7

The Data Flood: Analysis of Massive and Complex Genomic Data Sets

One of the major themes brought out by the workshop was the interplay between theory and data, but the discussions in preceding chapters do not mention how much data must be dealt with. In fact, the data sets themselves are so massive that their analysis presents major challenges to statistical methodology.

As an example, Dan Roden, of Vanderbilt University, reported on research the original goal of which was to use genetics to predict individual responses to drugs. However, the research quickly evolved into the challenge of navigating through a massive data set. Pharmacologists are very interested in understanding why individuals have different responses to the same drugs, and how to predict those variations. The variability in drug response can correlate with a variety of factors, such as gender, age, disease type, concomitant drug therapies, and ethnicity.

Variability in drug response among different individuals may also be due to genetic factors. Each person has two strands of DNA in his or her genome, shown as two panels in Figure 7-1. At particular genome locations, the DNA sequences might differ between any two people. Such a difference, called a DNA polymorphism, might be associated with the occurrence of side effects in a given individual.

Mutation is one of the factors causing DNA polymorphisms, and which therefore contributes to disease onset. DNA polymorphisms may be due to the deletion, insertion, or substitution of a nucleotide, may occur at coding or noncoding regions of the DNA, and may or may not alter gene function. The occurrence of DNA polymorphism makes it possible to associate a person’s response to drugs with particular DNA regions, for example, by correlating the occurrence of the polymorphism with the response. This is the basis of current phamacogenetics, which is the study of the impact of individual genetic variants on drug response.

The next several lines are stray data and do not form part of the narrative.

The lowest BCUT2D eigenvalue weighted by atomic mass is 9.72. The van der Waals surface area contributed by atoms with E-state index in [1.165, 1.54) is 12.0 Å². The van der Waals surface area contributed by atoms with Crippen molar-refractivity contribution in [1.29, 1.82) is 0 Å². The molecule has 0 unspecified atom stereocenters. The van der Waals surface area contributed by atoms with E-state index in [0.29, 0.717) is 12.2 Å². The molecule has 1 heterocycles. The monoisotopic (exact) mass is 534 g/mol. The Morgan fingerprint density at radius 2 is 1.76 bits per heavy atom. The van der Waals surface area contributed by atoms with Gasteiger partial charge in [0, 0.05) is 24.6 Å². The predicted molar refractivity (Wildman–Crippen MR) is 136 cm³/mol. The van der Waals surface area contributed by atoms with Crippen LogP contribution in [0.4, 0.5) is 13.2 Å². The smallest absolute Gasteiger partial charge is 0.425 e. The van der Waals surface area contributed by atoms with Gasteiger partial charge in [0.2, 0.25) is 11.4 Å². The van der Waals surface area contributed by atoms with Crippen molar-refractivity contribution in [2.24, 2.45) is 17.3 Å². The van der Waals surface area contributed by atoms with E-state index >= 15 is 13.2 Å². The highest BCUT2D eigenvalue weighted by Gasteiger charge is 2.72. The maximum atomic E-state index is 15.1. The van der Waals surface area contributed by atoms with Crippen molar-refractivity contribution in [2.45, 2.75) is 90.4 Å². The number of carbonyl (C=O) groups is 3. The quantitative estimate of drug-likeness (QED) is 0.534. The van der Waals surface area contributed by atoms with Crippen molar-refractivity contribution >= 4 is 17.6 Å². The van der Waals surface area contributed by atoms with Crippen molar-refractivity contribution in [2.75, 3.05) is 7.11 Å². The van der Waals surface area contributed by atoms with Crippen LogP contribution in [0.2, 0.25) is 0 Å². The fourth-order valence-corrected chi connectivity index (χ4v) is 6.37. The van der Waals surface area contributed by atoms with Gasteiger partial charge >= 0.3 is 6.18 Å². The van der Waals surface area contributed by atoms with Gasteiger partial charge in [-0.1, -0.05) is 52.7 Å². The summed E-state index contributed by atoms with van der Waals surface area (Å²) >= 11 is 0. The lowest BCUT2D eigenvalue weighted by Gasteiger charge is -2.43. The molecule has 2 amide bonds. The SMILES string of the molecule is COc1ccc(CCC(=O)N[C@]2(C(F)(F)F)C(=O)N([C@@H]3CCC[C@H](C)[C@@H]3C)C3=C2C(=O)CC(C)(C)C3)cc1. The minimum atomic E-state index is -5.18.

Roden’s research sought to evaluate the role of genetics in determining drug response in the case of a single nucleotide polymorphism (SNP) that is known to predispose individuals to drug-induced arrhythmias. He approached the problem with the following strategy:

  • Define the drug response (phenotype) of interest.

  • Test appropriate DNA samples, patients, or families.

  • Identify candidate genes that might explain significant response variations.



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Making Sense of Complexity: Summary of the Workshop on Dynamical Modeling of Complex Biomedical Systems 7 The Data Flood: Analysis of Massive and Complex Genomic Data Sets One of the major themes brought out by the workshop was the interplay between theory and data, but the discussions in preceding chapters do not mention how much data must be dealt with. In fact, the data sets themselves are so massive that their analysis presents major challenges to statistical methodology. As an example, Dan Roden, of Vanderbilt University, reported on research the original goal of which was to use genetics to predict individual responses to drugs. However, the research quickly evolved into the challenge of navigating through a massive data set. Pharmacologists are very interested in understanding why individuals have different responses to the same drugs, and how to predict those variations. The variability in drug response can correlate with a variety of factors, such as gender, age, disease type, concomitant drug therapies, and ethnicity. Variability in drug response among different individuals may also be due to genetic factors. Each person has two strands of DNA in his or her genome, shown as two panels in Figure 7-1. At particular genome locations, the DNA sequences might differ between any two people. Such a difference, called a DNA polymorphism, might be associated with the occurrence of side effects in a given individual. Mutation is one of the factors causing DNA polymorphisms, and which therefore contributes to disease onset. DNA polymorphisms may be due to the deletion, insertion, or substitution of a nucleotide, may occur at coding or noncoding regions of the DNA, and may or may not alter gene function. The occurrence of DNA polymorphism makes it possible to associate a person’s response to drugs with particular DNA regions, for example, by correlating the occurrence of the polymorphism with the response. This is the basis of current phamacogenetics, which is the study of the impact of individual genetic variants on drug response. Roden’s research sought to evaluate the role of genetics in determining drug response in the case of a single nucleotide polymorphism (SNP) that is known to predispose individuals to drug-induced arrhythmias. He approached the problem with the following strategy: Define the drug response (phenotype) of interest. Test appropriate DNA samples, patients, or families. Identify candidate genes that might explain significant response variations.